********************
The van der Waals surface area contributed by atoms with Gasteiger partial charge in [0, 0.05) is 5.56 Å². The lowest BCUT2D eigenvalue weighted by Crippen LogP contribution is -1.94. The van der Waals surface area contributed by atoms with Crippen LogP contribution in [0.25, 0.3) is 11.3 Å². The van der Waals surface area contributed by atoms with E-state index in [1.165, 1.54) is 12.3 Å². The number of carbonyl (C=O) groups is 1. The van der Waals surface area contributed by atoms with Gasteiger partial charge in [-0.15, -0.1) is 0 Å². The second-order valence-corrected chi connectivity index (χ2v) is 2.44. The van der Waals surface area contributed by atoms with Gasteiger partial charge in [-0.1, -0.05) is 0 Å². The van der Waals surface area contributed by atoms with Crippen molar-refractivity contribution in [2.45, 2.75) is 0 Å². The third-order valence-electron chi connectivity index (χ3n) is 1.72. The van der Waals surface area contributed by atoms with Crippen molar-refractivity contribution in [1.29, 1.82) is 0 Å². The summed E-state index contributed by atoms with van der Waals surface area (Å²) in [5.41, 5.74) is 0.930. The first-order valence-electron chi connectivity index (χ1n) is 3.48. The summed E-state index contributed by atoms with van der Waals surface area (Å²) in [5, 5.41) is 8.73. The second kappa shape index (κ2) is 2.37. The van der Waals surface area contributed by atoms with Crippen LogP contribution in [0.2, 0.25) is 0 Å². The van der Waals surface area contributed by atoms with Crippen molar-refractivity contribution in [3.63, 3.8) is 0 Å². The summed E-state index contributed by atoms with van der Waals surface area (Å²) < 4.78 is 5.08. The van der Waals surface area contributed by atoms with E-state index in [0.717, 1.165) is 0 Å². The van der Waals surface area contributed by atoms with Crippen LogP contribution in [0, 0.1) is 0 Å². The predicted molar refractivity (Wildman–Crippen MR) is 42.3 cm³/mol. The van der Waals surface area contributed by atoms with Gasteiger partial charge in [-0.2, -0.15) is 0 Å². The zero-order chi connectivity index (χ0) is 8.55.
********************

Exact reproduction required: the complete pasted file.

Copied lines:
The van der Waals surface area contributed by atoms with Gasteiger partial charge in [0, 0.05) is 5.56 Å². The lowest BCUT2D eigenvalue weighted by Crippen LogP contribution is -1.94. The van der Waals surface area contributed by atoms with Crippen LogP contribution in [0.25, 0.3) is 11.3 Å². The van der Waals surface area contributed by atoms with E-state index in [1.165, 1.54) is 12.3 Å². The number of carbonyl (C=O) groups is 1. The van der Waals surface area contributed by atoms with Gasteiger partial charge in [-0.15, -0.1) is 0 Å². The second-order valence-corrected chi connectivity index (χ2v) is 2.44. The van der Waals surface area contributed by atoms with Gasteiger partial charge in [-0.1, -0.05) is 0 Å². The van der Waals surface area contributed by atoms with Crippen molar-refractivity contribution in [2.45, 2.75) is 0 Å². The third-order valence-electron chi connectivity index (χ3n) is 1.72. The van der Waals surface area contributed by atoms with Crippen molar-refractivity contribution in [1.29, 1.82) is 0 Å². The summed E-state index contributed by atoms with van der Waals surface area (Å²) in [5.41, 5.74) is 0.930. The first-order valence-electron chi connectivity index (χ1n) is 3.48. The summed E-state index contributed by atoms with van der Waals surface area (Å²) in [5, 5.41) is 8.73. The second kappa shape index (κ2) is 2.37. The van der Waals surface area contributed by atoms with Crippen LogP contribution in [0.2, 0.25) is 0 Å². The van der Waals surface area contributed by atoms with Crippen molar-refractivity contribution in [3.63, 3.8) is 0 Å². The summed E-state index contributed by atoms with van der Waals surface area (Å²) < 4.78 is 5.08. The van der Waals surface area contributed by atoms with E-state index in [0.717, 1.165) is 0 Å². The van der Waals surface area contributed by atoms with Crippen LogP contribution in [0, 0.1) is 0 Å². The predicted molar refractivity (Wildman–Crippen MR) is 42.3 cm³/mol. The van der Waals surface area contributed by atoms with Gasteiger partial charge in [-0.2, -0.15) is 0 Å². The zero-order chi connectivity index (χ0) is 8.55.